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2011 CPU Block Roundup – Results Compilation A one-stop database of our 2011 CPU Block Roundup test results. All the most important charts are here as well as quick takes on each block. Additionally, our upcoming test schedule will be listed here as well as links to each review. Continue reading...
Core i7 CPU Block Roundup #2 This write-up is more of a collection of results. A central location used for comparing the blocks I test. There will be very few words but a lot of graphs. Continue reading...

Category: Late 2009 Roundup

This write-up is more of a collection of results. A central location used for comparing the blocks I test. There will be very few words but a lot of graphs.

Both of these blocks are great. The CPU-350 has flagship performance, being imperceptibly close to the HK3.0LT in thermals while the CPU-345 is a really competitive (and unknown) mid-tier block.

Small tale of Jekyl and Hyde here, but I’ll start simple. First, both deserve praise for their pricing and overall construction–the Sapphire Rev.A is ~$35 at Newegg and other etailers, while the Luna Rev.A is ~$45 at Newegg. The 1366 adapter is an additional $5, but that’s not bad at all. The all copper construction of both is also a pleasant sight. Now let’s split them up and consider them separately.

Pardon me while I gush for a bit, but this block is amazing. With it you get the best performance of any block on the market, you get the best mounting system of any block on the market (with no extra cost or disassembly procedures to switch sockets), you get full compatibility with all G1/4 fittings (something that’s increasingly rare with high performance blocks), and you even can get a little more performance out of it if you’ve got tinker-itis. The other amazing thing about this block is just how well it performs in low flow scenarios. Of all the blocks I’ve tested, it’s the most resilient to low flow rates and when you add that to best-as-tested performance in normal and high flow scenarios, that equates to untouchable performance in low flow scenarios.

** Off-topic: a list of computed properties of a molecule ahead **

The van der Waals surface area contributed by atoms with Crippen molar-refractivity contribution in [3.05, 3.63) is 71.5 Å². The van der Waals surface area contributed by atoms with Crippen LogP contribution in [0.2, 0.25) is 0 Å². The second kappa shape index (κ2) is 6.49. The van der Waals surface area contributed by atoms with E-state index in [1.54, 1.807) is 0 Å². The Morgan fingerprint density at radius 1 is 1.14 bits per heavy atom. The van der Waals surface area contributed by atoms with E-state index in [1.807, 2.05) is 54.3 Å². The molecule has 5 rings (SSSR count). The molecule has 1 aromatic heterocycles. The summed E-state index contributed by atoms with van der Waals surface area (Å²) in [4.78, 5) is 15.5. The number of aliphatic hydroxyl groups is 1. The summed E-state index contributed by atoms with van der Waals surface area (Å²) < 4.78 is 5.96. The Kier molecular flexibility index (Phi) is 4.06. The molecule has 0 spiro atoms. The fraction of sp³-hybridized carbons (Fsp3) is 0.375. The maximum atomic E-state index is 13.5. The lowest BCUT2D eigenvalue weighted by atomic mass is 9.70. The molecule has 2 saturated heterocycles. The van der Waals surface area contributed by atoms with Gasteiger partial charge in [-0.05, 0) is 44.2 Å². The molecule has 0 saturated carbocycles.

The Swiftech GTZ SE is the current flagship Swiftech block. It uses the same base and overall construction as the acclaimed GTZ, but uses a fancy chrome-plated brass top. It was debuted as a special edition with e-tailer Performance PCs, but has since propagated the entire scene and should be available everywhere. In fact, FrozenCPU recently had a sale for $40 GTZs, the SE included. I picked one up mostly to have a backup base and mounting hardware (mine have seen a lot of mileage), not expecting performance with the metal top to be different. I was wrong–the two blocks perform distinctly, even when using the exact same base. We’ll explore why later.
The Swiftech GTZ is the recent flagship of Swiftech, only recently replaced by the GTZ SE. It brings a base design featuring 225┬Ám (0.009″) micro structures over the center of the block as well as a direct impingement design to direct and accelerate flow over the tiny pins. The external appearance is kept simple with just a black acetyl top with some branding features and an interchangable metallic mounting plate. The other big feature of the GTZ is the mounting system–it is designed to be the easiest and most consistent mounting system Swiftech has shipped to-date. It features large thumbscrews and a backplate that provide the right amount of mounting pressure every mount.